Police patrols at transit hubs will be increased after a stabbing on a Surrey, B.C., bus left a teenager dead, the latest in a rash of knife attacks in public transport settings in Metro Vancouver and Toronto.
Surrey RCMP said the stabbing happened just before 9:30 Tuesday night, when the 17-year-old male victim and his attacker got into some sort of altercation while on the bus, not far from the King George SkyTrain station.
Police are still seeking witnesses but said it appears the stabbing was “targeted.”
No arrests have been made, and the Integrated Homicide Investigation Team, or IHIT, has been called in to investigate.
“At this time, investigators believe this to be an isolated incident with no connection to the Lower Mainland gang conflict,” IHIT said in a written statement.
Cpl. Vanessa Munn, media relations officer for the Surrey RCMP, said at a news conference on Wednesday that while overall crime in Surrey is down 14 per cent this year, incidents like the fatal stabbing can create fear in the community.
Munn said that is why Surrey RCMP and Metro Vancouver Transit Police will be stepping up patrols at transit hubs and other related sites for an indefinite period.
Premier David Eby acknowledged the “disturbing news” of the teen’s death at the start of a news conference in Nanaimo where he announced a government plan to tackle repeat violent offenders throughout the province.
“Horrific news out of Surrey, and absolutely part of why we’re here today,” said Eby, adding the repeat violent offender program is part of “our commitment to address the issue of public safety.”
A number of knife attacks have taken place in Metro Vancouver transit settings in the last two weeks.
On Monday night, a victim was attacked at the Columbia SkyTrain Station in New Westminster.
The victim was treated in hospital and their condition has not been released. Police are searching for two men and a female teenager in that incident.
Metro Vancouver Transit Police said they used a Taser on a man who was shoving passengers on the Millennium SkyTrain Line in Burnaby on Monday morning.
When confronted by police at Lougheed Station, the man allegedly produced a knife and slashed an officer’s jacket. An officer also fired a gunshot, but the suspect wasn’t hit, police say, and the man was arrested.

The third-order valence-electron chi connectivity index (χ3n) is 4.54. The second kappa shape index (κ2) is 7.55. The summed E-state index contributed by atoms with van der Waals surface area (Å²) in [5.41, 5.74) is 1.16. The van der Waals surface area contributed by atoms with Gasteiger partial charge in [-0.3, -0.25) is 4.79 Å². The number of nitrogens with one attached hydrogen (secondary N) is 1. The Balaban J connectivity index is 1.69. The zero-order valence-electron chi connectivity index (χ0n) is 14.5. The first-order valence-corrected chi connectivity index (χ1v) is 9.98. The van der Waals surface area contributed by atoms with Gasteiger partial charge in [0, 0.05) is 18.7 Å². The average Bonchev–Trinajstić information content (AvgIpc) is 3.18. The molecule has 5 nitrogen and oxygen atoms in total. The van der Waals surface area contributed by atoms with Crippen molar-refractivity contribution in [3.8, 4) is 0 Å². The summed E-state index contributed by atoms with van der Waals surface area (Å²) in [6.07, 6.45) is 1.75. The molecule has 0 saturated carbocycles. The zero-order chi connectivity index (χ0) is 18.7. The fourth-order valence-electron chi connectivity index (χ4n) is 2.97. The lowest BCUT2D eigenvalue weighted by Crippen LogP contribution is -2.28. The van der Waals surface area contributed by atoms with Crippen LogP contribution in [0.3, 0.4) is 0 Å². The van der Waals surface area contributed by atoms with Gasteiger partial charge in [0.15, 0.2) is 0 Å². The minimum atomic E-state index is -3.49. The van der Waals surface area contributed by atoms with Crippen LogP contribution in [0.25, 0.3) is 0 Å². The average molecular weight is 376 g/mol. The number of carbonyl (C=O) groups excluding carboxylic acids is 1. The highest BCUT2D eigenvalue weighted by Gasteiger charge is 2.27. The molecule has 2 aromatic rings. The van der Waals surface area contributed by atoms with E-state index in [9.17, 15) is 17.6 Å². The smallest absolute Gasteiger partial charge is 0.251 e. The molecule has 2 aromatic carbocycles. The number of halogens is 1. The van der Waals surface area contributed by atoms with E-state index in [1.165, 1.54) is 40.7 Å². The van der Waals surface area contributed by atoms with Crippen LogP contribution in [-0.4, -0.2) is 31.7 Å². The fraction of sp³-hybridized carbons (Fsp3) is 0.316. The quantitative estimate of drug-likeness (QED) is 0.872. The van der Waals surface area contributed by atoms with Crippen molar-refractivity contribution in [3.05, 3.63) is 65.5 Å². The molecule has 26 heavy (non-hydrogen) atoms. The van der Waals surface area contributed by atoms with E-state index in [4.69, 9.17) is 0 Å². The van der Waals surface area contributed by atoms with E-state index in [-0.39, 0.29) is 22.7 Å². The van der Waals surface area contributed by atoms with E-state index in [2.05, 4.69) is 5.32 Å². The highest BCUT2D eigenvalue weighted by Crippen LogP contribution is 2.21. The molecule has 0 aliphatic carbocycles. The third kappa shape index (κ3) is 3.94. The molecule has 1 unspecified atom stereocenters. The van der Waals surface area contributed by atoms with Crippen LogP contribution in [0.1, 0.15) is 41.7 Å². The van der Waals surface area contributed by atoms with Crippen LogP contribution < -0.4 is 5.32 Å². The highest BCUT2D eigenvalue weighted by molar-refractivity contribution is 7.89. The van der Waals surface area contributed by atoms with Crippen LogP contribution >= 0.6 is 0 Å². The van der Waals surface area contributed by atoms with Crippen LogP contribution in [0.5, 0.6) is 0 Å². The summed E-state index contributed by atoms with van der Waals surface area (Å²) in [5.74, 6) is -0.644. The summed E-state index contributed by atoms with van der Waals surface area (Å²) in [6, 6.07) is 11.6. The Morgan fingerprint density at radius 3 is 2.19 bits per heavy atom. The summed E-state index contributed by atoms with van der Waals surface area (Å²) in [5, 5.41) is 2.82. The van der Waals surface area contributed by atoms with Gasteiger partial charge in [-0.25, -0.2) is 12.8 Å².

The latest attack is the second serious stabbing in two weeks aboard a transit bus in Surrey, although the first victim, whose throat was slashed on April 1, is now recovering at home.
Police say there are “no indications” that the two bus attacks are “in any way connected.”
Abdul Aziz Kawam, the suspect in the April 1 throat-slashing, is scheduled to reappear in court in Surrey on Thursday.
Kawam is charged with attempted murder, assault causing bodily harm, aggravated assault and assault with a weapon, all in association with the Islamic State terrorist group.
Jasmine Kaur Kochhar, an international student at Kwantlen Polytechnic University in Surrey, said she and many other students in the city depend on buses.
The attacks have definitely raised the level of concern among students, she said.
“Sometimes I’m getting home around 8:30 or 9 in the evening. So yes, for me as an individual, it is very concerning,” Kochhar said.
Kochhar said some students have started travelling in groups on transit whenever possible, for safety reasons.
There has also been a spate of knife attacks on Toronto public transport.
In late March, 16-year-old Gabriel Magalhaes was fatally stabbed in an apparently unprovoked attack at a Toronto subway station. A 22-year-old man has been charged with first-degree murder in the case.
There had earlier been a string of violent incidents on Toronto transit, including the deadly stabbing of a woman on a subway train in December and a woman being stabbed in the head on a streetcar in late January.